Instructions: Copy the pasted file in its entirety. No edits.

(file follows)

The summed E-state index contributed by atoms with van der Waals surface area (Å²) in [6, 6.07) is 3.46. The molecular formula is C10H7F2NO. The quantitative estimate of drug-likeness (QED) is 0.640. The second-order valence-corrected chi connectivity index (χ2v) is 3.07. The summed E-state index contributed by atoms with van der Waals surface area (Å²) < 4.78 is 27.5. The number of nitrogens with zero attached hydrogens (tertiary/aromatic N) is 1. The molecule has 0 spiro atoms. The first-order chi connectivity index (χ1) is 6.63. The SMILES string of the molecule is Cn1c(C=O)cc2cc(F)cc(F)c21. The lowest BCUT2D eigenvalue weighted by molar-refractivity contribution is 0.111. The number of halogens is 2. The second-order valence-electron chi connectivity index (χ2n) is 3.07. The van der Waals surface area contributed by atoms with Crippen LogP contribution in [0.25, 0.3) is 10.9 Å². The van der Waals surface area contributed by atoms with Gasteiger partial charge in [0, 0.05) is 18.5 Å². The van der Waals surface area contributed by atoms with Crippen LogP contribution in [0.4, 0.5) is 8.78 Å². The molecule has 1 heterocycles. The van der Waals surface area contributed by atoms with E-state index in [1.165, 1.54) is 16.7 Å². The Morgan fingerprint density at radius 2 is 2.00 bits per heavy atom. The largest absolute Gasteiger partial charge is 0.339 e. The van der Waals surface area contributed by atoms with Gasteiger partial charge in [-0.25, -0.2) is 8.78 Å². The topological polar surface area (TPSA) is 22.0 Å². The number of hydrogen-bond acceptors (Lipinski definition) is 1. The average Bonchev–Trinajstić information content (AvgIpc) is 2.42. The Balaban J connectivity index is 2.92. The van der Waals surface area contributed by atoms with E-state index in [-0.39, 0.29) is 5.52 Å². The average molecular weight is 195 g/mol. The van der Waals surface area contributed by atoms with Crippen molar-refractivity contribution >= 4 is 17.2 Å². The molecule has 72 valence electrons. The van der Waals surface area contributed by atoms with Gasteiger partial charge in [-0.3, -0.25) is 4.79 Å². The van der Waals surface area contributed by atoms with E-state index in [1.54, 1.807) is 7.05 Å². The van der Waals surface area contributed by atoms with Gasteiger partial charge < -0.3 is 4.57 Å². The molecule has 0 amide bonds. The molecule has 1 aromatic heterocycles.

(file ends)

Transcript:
The summed E-state index contributed by atoms with van der Waals surface area (Å²) in [6, 6.07) is 3.46. The molecular formula is C10H7F2NO. The quantitative estimate of drug-likeness (QED) is 0.640. The second-order valence-corrected chi connectivity index (χ2v) is 3.07. The summed E-state index contributed by atoms with van der Waals surface area (Å²) < 4.78 is 27.5. The number of nitrogens with zero attached hydrogens (tertiary/aromatic N) is 1. The molecule has 0 spiro atoms. The first-order chi connectivity index (χ1) is 6.63. The SMILES string of the molecule is Cn1c(C=O)cc2cc(F)cc(F)c21. The lowest BCUT2D eigenvalue weighted by molar-refractivity contribution is 0.111. The number of halogens is 2. The second-order valence-electron chi connectivity index (χ2n) is 3.07. The van der Waals surface area contributed by atoms with Crippen LogP contribution in [0.25, 0.3) is 10.9 Å². The van der Waals surface area contributed by atoms with Gasteiger partial charge in [0, 0.05) is 18.5 Å². The van der Waals surface area contributed by atoms with Crippen LogP contribution in [0.4, 0.5) is 8.78 Å². The molecule has 1 heterocycles. The van der Waals surface area contributed by atoms with E-state index in [1.165, 1.54) is 16.7 Å². The Morgan fingerprint density at radius 2 is 2.00 bits per heavy atom. The largest absolute Gasteiger partial charge is 0.339 e. The van der Waals surface area contributed by atoms with Gasteiger partial charge in [-0.25, -0.2) is 8.78 Å². The topological polar surface area (TPSA) is 22.0 Å². The number of hydrogen-bond acceptors (Lipinski definition) is 1. The average Bonchev–Trinajstić information content (AvgIpc) is 2.42. The Balaban J connectivity index is 2.92. The van der Waals surface area contributed by atoms with E-state index in [-0.39, 0.29) is 5.52 Å². The average molecular weight is 195 g/mol. The van der Waals surface area contributed by atoms with Crippen molar-refractivity contribution >= 4 is 17.2 Å². The molecule has 72 valence electrons. The van der Waals surface area contributed by atoms with Gasteiger partial charge in [-0.3, -0.25) is 4.79 Å². The van der Waals surface area contributed by atoms with E-state index in [1.54, 1.807) is 7.05 Å². The van der Waals surface area contributed by atoms with Gasteiger partial charge < -0.3 is 4.57 Å². The molecule has 0 amide bonds. The molecule has 1 aromatic heterocycles.